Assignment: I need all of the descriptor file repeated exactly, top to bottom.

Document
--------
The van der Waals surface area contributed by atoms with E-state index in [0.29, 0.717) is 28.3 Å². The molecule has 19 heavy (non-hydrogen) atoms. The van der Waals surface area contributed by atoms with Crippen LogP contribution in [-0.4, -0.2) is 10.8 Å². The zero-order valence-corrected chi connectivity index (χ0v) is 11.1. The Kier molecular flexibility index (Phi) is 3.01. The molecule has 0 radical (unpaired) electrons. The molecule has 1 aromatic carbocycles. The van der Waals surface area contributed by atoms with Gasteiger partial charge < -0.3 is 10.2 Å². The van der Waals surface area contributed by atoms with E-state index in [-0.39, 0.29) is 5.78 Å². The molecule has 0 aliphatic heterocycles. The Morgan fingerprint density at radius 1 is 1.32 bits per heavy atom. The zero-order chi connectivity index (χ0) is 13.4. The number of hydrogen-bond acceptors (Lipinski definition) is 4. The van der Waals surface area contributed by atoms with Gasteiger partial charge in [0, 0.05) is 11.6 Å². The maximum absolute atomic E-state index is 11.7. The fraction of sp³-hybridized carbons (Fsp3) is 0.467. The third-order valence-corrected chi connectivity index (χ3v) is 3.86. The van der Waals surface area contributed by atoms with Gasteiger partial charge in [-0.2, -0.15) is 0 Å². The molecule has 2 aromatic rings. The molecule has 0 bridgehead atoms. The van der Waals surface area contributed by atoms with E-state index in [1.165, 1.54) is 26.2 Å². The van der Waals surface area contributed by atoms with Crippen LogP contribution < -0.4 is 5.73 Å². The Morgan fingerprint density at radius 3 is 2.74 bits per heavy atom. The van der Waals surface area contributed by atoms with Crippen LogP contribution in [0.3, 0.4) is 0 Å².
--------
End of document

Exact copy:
The van der Waals surface area contributed by atoms with E-state index in [0.29, 0.717) is 28.3 Å². The molecule has 19 heavy (non-hydrogen) atoms. The van der Waals surface area contributed by atoms with Crippen LogP contribution in [-0.4, -0.2) is 10.8 Å². The zero-order valence-corrected chi connectivity index (χ0v) is 11.1. The Kier molecular flexibility index (Phi) is 3.01. The molecule has 0 radical (unpaired) electrons. The molecule has 1 aromatic carbocycles. The van der Waals surface area contributed by atoms with Gasteiger partial charge < -0.3 is 10.2 Å². The van der Waals surface area contributed by atoms with E-state index in [-0.39, 0.29) is 5.78 Å². The molecule has 0 aliphatic heterocycles. The Morgan fingerprint density at radius 1 is 1.32 bits per heavy atom. The zero-order chi connectivity index (χ0) is 13.4. The number of hydrogen-bond acceptors (Lipinski definition) is 4. The van der Waals surface area contributed by atoms with Gasteiger partial charge in [0, 0.05) is 11.6 Å². The maximum absolute atomic E-state index is 11.7. The fraction of sp³-hybridized carbons (Fsp3) is 0.467. The third-order valence-corrected chi connectivity index (χ3v) is 3.86. The van der Waals surface area contributed by atoms with Gasteiger partial charge in [-0.2, -0.15) is 0 Å². The molecule has 2 aromatic rings. The molecule has 0 bridgehead atoms. The van der Waals surface area contributed by atoms with E-state index in [1.165, 1.54) is 26.2 Å². The van der Waals surface area contributed by atoms with Crippen LogP contribution < -0.4 is 5.73 Å². The Morgan fingerprint density at radius 3 is 2.74 bits per heavy atom. The van der Waals surface area contributed by atoms with Crippen LogP contribution in [0.3, 0.4) is 0 Å².